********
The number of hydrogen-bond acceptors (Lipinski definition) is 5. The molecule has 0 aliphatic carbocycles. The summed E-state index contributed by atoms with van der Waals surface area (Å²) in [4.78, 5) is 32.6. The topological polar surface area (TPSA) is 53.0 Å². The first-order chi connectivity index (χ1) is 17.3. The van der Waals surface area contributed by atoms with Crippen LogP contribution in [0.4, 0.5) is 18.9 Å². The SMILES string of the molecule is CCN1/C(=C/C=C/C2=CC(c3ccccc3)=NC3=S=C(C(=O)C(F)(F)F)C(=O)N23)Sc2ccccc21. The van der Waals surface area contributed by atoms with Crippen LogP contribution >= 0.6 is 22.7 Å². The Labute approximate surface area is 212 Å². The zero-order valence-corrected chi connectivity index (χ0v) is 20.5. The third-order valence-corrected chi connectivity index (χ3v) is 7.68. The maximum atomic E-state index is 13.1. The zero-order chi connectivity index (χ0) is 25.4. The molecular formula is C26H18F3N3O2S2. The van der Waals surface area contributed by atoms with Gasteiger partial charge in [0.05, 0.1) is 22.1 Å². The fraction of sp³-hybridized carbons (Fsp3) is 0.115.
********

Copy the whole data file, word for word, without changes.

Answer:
The number of hydrogen-bond acceptors (Lipinski definition) is 5. The molecule has 0 aliphatic carbocycles. The summed E-state index contributed by atoms with van der Waals surface area (Å²) in [4.78, 5) is 32.6. The topological polar surface area (TPSA) is 53.0 Å². The first-order chi connectivity index (χ1) is 17.3. The van der Waals surface area contributed by atoms with Crippen LogP contribution in [0.4, 0.5) is 18.9 Å². The SMILES string of the molecule is CCN1/C(=C/C=C/C2=CC(c3ccccc3)=NC3=S=C(C(=O)C(F)(F)F)C(=O)N23)Sc2ccccc21. The van der Waals surface area contributed by atoms with Crippen LogP contribution >= 0.6 is 22.7 Å². The Labute approximate surface area is 212 Å². The zero-order valence-corrected chi connectivity index (χ0v) is 20.5. The third-order valence-corrected chi connectivity index (χ3v) is 7.68. The maximum atomic E-state index is 13.1. The zero-order chi connectivity index (χ0) is 25.4. The molecular formula is C26H18F3N3O2S2. The van der Waals surface area contributed by atoms with Gasteiger partial charge in [0.05, 0.1) is 22.1 Å². The fraction of sp³-hybridized carbons (Fsp3) is 0.115.